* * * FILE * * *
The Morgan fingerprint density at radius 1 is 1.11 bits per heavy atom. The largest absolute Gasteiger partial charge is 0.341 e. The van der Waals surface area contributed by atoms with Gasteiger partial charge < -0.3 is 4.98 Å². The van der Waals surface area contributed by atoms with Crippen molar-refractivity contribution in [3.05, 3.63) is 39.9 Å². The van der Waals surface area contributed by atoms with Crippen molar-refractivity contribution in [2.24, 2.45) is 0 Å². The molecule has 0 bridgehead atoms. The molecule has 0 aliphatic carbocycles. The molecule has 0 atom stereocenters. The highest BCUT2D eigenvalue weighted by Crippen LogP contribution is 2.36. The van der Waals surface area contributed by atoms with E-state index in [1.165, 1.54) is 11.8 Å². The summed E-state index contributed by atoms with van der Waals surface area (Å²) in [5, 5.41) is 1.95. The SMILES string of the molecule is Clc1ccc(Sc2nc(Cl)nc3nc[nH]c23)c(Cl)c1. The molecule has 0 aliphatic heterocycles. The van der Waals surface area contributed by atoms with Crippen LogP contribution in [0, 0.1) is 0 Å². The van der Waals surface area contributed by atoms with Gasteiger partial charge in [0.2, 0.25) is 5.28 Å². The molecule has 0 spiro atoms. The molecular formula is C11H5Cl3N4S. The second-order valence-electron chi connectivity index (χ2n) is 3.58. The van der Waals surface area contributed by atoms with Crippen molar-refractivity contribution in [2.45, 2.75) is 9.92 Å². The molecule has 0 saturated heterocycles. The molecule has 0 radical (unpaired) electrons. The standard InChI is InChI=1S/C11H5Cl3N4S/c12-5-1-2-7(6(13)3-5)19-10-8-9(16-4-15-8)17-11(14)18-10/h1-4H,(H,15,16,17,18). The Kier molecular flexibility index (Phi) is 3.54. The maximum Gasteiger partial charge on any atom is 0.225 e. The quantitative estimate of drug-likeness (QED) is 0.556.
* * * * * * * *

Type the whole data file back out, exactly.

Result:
The Morgan fingerprint density at radius 1 is 1.11 bits per heavy atom. The largest absolute Gasteiger partial charge is 0.341 e. The van der Waals surface area contributed by atoms with Gasteiger partial charge < -0.3 is 4.98 Å². The van der Waals surface area contributed by atoms with Crippen molar-refractivity contribution in [3.05, 3.63) is 39.9 Å². The van der Waals surface area contributed by atoms with Crippen molar-refractivity contribution in [2.24, 2.45) is 0 Å². The molecule has 0 bridgehead atoms. The molecule has 0 aliphatic carbocycles. The molecule has 0 atom stereocenters. The highest BCUT2D eigenvalue weighted by Crippen LogP contribution is 2.36. The van der Waals surface area contributed by atoms with E-state index in [1.165, 1.54) is 11.8 Å². The summed E-state index contributed by atoms with van der Waals surface area (Å²) in [5, 5.41) is 1.95. The SMILES string of the molecule is Clc1ccc(Sc2nc(Cl)nc3nc[nH]c23)c(Cl)c1. The molecule has 0 aliphatic heterocycles. The van der Waals surface area contributed by atoms with Crippen LogP contribution in [0, 0.1) is 0 Å². The van der Waals surface area contributed by atoms with Gasteiger partial charge in [0.2, 0.25) is 5.28 Å². The molecule has 0 spiro atoms. The molecular formula is C11H5Cl3N4S. The second-order valence-electron chi connectivity index (χ2n) is 3.58. The van der Waals surface area contributed by atoms with Crippen molar-refractivity contribution in [2.45, 2.75) is 9.92 Å². The molecule has 0 saturated heterocycles. The molecule has 0 radical (unpaired) electrons. The standard InChI is InChI=1S/C11H5Cl3N4S/c12-5-1-2-7(6(13)3-5)19-10-8-9(16-4-15-8)17-11(14)18-10/h1-4H,(H,15,16,17,18). The Kier molecular flexibility index (Phi) is 3.54. The maximum Gasteiger partial charge on any atom is 0.225 e. The quantitative estimate of drug-likeness (QED) is 0.556.